Demand side economics,
Definition of Demand side economics:
A school of economic thought founded by the UK economist John Maynard Keynes (1883-1946) and developed by his followers. Its main assertion is that the aggregate demand created by households, businesses and the government and not the dynamics of free markets is the most important driving force in an economy. It further asserts that free markets (despite the assertion of 18th century Scottish economist Adam Smith and other classical economists) have no self-balancing mechanisms that lead to full employment.
In 1936, at the height of the great depression, Keynes landmark book General Theory Of Employment, Interest, And Money caused a paradigm shift for the economists: it suddenly replaced their emphasis on study of the economic behavior of individuals and firms (microeconomics) to the study of the behavior of the economy as a whole (macroeconomics). Keynesian economists urge and justify a governments intervention in the economy through public policies that aim to achieve full employment and price stability. Their ideas have greatly influenced governments the world over in accepting their responsibility to provide full or near-full employment through measures (such as deficit spending) that stimulate aggregate demand. Also called Keynesian economics. See also classical economics, neoclassical economics, new classical economics, and supply side economics.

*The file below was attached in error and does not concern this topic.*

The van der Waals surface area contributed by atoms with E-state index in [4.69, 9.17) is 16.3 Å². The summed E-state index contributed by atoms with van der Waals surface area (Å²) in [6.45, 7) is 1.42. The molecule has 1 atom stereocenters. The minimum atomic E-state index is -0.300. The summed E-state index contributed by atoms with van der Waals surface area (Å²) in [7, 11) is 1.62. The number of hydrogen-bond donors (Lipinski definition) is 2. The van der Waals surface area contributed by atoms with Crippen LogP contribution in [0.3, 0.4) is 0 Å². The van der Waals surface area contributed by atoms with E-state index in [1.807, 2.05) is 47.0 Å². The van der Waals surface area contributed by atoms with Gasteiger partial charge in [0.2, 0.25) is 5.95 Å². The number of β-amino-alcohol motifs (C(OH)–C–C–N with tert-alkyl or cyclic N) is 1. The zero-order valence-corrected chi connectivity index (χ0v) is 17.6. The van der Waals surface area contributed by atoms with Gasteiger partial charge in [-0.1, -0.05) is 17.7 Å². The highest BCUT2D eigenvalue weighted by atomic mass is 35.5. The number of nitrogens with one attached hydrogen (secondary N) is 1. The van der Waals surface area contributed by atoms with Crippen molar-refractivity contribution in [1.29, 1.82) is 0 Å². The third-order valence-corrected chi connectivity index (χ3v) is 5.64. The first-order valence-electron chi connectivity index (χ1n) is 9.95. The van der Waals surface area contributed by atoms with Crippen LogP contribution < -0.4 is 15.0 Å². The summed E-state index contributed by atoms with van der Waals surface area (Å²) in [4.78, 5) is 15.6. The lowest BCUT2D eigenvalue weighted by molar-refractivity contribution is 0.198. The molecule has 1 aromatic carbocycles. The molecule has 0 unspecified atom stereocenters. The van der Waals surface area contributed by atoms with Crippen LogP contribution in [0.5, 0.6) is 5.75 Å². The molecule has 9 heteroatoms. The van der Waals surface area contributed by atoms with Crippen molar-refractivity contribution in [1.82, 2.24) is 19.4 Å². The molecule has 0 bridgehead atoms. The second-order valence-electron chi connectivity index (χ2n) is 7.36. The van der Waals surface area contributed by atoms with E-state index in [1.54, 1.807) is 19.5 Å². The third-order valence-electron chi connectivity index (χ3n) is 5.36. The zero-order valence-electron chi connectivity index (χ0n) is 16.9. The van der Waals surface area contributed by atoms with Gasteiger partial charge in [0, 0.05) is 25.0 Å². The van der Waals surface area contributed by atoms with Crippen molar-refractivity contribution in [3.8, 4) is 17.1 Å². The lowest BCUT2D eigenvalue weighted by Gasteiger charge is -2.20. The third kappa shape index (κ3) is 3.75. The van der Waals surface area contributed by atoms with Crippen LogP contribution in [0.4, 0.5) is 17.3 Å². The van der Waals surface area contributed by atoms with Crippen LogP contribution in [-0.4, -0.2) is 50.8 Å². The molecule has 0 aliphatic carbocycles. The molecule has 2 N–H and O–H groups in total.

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Meaning of Demand side economics & Demand side economics Definition